The beauty and richness of Africa's pottery resonates through the traditional and modern
ceramic works of art collected by the National Museum of African Art. The continent's
master potters--primarily women--display their dexterity by handbuilding a variety of
vessels, coloring their surfaces with slips or other concoctions prepared from clay or
vegetable sources, incising or impressing decorations with wood or metal tools, and firing the
vessels at low temperatures. The rich earthen bodies of their creations are often
decorated and sometimes burnished.
The museum has 140 ceramic works from different regions of the continent. Among the most important are a group of 85 vessels from Central Africa. A few of these pieces are displayed here along with other traditional works, including a beer container from the Chewa peoples of Malawi, a water vessel from the Yoruba of Nigeria, and water and oil containers from the Berber of Algeria. Contemporary and figurative ceramic works are on view on Level 1.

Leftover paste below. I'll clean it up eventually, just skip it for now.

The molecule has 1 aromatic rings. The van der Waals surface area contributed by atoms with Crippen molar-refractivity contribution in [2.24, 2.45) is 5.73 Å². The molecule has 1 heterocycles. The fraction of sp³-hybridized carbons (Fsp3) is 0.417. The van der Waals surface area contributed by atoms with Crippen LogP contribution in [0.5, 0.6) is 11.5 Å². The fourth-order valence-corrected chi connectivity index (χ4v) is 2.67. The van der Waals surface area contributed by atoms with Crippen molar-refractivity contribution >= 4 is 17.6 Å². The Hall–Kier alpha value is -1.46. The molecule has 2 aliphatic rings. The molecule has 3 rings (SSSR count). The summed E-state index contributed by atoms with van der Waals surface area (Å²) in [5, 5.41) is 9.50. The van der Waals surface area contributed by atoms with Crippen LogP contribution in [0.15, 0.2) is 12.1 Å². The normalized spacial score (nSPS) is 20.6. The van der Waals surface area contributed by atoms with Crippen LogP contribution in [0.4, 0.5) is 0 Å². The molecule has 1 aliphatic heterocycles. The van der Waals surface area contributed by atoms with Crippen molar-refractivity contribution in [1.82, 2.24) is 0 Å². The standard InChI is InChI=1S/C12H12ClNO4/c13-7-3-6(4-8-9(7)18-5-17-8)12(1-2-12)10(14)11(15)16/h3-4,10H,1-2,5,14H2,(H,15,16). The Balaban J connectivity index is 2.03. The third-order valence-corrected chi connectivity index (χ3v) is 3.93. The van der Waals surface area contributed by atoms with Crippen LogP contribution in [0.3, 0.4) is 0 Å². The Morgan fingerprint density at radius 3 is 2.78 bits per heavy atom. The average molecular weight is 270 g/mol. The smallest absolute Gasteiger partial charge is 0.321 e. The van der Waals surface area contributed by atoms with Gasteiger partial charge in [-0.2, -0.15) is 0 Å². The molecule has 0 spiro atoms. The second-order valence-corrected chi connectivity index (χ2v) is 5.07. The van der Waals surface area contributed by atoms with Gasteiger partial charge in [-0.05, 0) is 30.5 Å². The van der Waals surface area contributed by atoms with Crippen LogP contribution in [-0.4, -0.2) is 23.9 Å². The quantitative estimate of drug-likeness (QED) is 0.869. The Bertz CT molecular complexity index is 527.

The Art of Form and Decoration
The malleable quality of moist clay and a potter's skill allow her to create forms ranging from bowls of minimal form to water bottles of complex shapes. These objects, often cherished by individuals and families, may remain undecorated or may be embellished in various ways.
Once a vessel is formed and dried to a leather-hard state, a potter has a series of choices. She may cut intricate designs into the clay surface with a wood or metal blade; create a roughened, textured surface by impressing patterns with a roulette; burnish the surface to a high sheen; or alter the original form by adding handles, clay pellets, or strips. She may color the entire surface or apply a slip (colored, clay wash) to highlight the decorative areas, which often appear on the most visible parts of a vessel--namely, the neck and shoulders.
After a vessel has completely dried, it is fired at a low temperature. Once fired, the pot is set aside to cool. Sometimes, a pot is smothered in leaves or splashed with or dipped in a broth of tree bark or leaves and then left to cool.
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